Three-time UBC Psychology graduate Lesley Duncan’s pursuit of knowledge and passion for psychology is making room for social science research at the boardroom table.
Putting her psychology background to good use, Duncan is now the Chief Scientific Officer and co-founder of Distill Analytics. Distill Analytics commercializes social science research by generating assessments of the psychological drivers that are linked to human performance. To assist company executives and management teams, the company creates algorithms to provide data-driven assessments and insights into team dynamics and performance; military, security, and intelligence profiling; decision-making; and leadership, collaboration, and negotiation strategies. This is just some of the work that Distill Analytics does and it is the first to commercialize this method of data assessment.
In this Q&A, Duncan discusses her mentors at UBC, why she chose to study psychology, and how psychology has shaped her career and fed her curiosity.
What is your current career?
Currently I have two careers. I’m the Chief Scientific Officer – and one of three co-founders – of a company called Distill Analytics. Distill commercializes social science research developed by Dr. Peter Suedfeld at UBC as well as researchers at other academic institutions around North America. We are applying this research to novel contexts (e.g., creating data-driven assessments of the executive management teams of public companies) and working to increase the speed at which these analyses can be executed, with the eventual goal of automation.
In my other career, I also do program evaluation which allows me to work with a variety of populations including doctors, sex workers, government clients, and at-risk youth, among many more.
Why did you choose to study psychology at UBC?
I initially came to UBC as an Applied Science student and quickly discovered that wasn’t what I really wanted to do. I switched into Arts, and realized that Psychology had both the problem solving and scientific rigour that had initially drawn me to Engineering as well as a people focus, so it was the best of both worlds.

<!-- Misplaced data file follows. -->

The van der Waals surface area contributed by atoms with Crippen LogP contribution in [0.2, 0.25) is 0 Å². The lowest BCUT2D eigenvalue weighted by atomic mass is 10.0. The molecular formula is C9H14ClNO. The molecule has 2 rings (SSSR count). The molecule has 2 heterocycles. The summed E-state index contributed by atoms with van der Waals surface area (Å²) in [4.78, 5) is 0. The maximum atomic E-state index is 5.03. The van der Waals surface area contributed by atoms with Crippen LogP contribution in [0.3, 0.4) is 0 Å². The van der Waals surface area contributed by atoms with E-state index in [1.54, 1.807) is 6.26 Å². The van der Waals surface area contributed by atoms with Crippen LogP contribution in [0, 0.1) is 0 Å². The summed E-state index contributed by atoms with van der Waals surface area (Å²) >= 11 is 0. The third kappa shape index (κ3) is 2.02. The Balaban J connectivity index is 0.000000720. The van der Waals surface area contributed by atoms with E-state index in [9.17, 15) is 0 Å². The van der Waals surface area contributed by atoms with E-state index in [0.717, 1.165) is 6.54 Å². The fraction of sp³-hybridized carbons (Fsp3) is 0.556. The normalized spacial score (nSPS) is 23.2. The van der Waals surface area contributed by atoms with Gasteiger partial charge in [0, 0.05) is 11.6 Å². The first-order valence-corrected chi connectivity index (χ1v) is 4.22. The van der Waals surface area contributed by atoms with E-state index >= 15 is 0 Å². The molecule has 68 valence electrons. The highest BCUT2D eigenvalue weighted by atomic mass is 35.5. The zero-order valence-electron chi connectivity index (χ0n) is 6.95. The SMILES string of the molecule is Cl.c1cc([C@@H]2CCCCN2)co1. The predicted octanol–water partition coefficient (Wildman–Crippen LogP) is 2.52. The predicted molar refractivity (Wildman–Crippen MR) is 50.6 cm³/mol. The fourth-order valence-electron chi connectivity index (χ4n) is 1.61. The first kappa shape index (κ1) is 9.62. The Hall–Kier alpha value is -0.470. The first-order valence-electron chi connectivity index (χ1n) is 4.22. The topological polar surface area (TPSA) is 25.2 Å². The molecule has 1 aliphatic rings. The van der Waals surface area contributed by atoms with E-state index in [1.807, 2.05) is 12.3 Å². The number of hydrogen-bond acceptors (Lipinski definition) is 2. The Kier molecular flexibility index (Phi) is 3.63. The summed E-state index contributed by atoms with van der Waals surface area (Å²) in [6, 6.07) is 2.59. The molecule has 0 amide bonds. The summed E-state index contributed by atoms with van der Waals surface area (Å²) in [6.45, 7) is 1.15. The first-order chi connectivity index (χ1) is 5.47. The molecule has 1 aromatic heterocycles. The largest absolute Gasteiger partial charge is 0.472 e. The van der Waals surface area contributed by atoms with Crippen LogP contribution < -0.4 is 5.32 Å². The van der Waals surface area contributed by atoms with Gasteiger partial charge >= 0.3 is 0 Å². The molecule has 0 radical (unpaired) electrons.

Was there anything or anyone who inspired you?
Beyond being my official supervisor, Mark Schaller instilled in me a respect for science. Through him I learned that there is a humility required for the pursuit of knowledge – that it isn’t about you as a scientist, but about the contribution that you’re making to the field. That said, I also learned from him to celebrate the victories because you’ve worked hard for them!
Dr. Catherine Rawn was in my cohort at graduate school, and I was lucky enough to share an office with her. During that time, we started a friendship that continues to this day. Working with her on initiatives like the Graduate TA training program demonstrated to me that if you want something and are willing to work for it, you can make it happen. Her dedication to her work, her inclusive nature, and her ability to bring out the best in the people she works with continue to inspire me even now.
Dr. Elizabeth Dunn gave me the confidence I needed exactly when I needed it as I was trying to decide whether I wanted to pursue an academic career path or transition to the real world.
What advice would you give to students considering studying psychology?
I would tell them that the Psychology Department at UBC is full of amazing people who love to share what they study. Psychology is a very diverse field, so there is plenty of opportunity to find something that interests you. Beyond topic knowledge, learning about the process of psychology research and how it is carried out teaches you how to be a critical thinker, a savvy consumer of media and facts, and helps you understand your social environment. If this sounds interesting, then psychology might be for you.
In your experience, how does the value of a psychology degree translate into the real world?